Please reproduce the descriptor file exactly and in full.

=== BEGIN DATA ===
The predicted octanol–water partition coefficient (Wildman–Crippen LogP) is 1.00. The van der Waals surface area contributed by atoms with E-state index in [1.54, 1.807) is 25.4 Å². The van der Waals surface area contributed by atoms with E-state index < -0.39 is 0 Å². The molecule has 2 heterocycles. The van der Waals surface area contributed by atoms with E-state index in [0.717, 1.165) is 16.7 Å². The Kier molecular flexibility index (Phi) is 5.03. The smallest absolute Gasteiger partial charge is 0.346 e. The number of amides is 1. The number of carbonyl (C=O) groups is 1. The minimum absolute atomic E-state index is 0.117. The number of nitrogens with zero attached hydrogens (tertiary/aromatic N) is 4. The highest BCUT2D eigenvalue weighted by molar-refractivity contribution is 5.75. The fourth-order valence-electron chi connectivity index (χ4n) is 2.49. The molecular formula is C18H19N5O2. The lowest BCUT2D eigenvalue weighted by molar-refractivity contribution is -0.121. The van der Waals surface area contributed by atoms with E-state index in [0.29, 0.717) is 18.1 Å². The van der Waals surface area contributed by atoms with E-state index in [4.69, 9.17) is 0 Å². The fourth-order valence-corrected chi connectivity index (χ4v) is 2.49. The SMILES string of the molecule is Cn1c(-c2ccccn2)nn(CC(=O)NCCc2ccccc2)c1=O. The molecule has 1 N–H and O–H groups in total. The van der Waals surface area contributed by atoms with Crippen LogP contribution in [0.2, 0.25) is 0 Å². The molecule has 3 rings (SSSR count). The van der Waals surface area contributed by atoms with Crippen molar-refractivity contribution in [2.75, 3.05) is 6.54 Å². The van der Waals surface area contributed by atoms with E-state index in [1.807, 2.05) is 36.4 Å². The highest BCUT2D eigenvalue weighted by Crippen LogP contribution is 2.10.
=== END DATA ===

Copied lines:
The predicted octanol–water partition coefficient (Wildman–Crippen LogP) is 1.00. The van der Waals surface area contributed by atoms with E-state index in [1.54, 1.807) is 25.4 Å². The van der Waals surface area contributed by atoms with E-state index < -0.39 is 0 Å². The molecule has 2 heterocycles. The van der Waals surface area contributed by atoms with E-state index in [0.717, 1.165) is 16.7 Å². The Kier molecular flexibility index (Phi) is 5.03. The smallest absolute Gasteiger partial charge is 0.346 e. The number of amides is 1. The number of carbonyl (C=O) groups is 1. The minimum absolute atomic E-state index is 0.117. The number of nitrogens with zero attached hydrogens (tertiary/aromatic N) is 4. The highest BCUT2D eigenvalue weighted by molar-refractivity contribution is 5.75. The fourth-order valence-electron chi connectivity index (χ4n) is 2.49. The molecular formula is C18H19N5O2. The lowest BCUT2D eigenvalue weighted by molar-refractivity contribution is -0.121. The van der Waals surface area contributed by atoms with E-state index in [0.29, 0.717) is 18.1 Å². The van der Waals surface area contributed by atoms with E-state index in [4.69, 9.17) is 0 Å². The fourth-order valence-corrected chi connectivity index (χ4v) is 2.49. The SMILES string of the molecule is Cn1c(-c2ccccn2)nn(CC(=O)NCCc2ccccc2)c1=O. The molecule has 1 N–H and O–H groups in total. The van der Waals surface area contributed by atoms with Crippen LogP contribution in [0.2, 0.25) is 0 Å². The molecule has 3 rings (SSSR count). The van der Waals surface area contributed by atoms with Crippen molar-refractivity contribution in [2.75, 3.05) is 6.54 Å². The van der Waals surface area contributed by atoms with E-state index in [1.807, 2.05) is 36.4 Å². The highest BCUT2D eigenvalue weighted by Crippen LogP contribution is 2.10.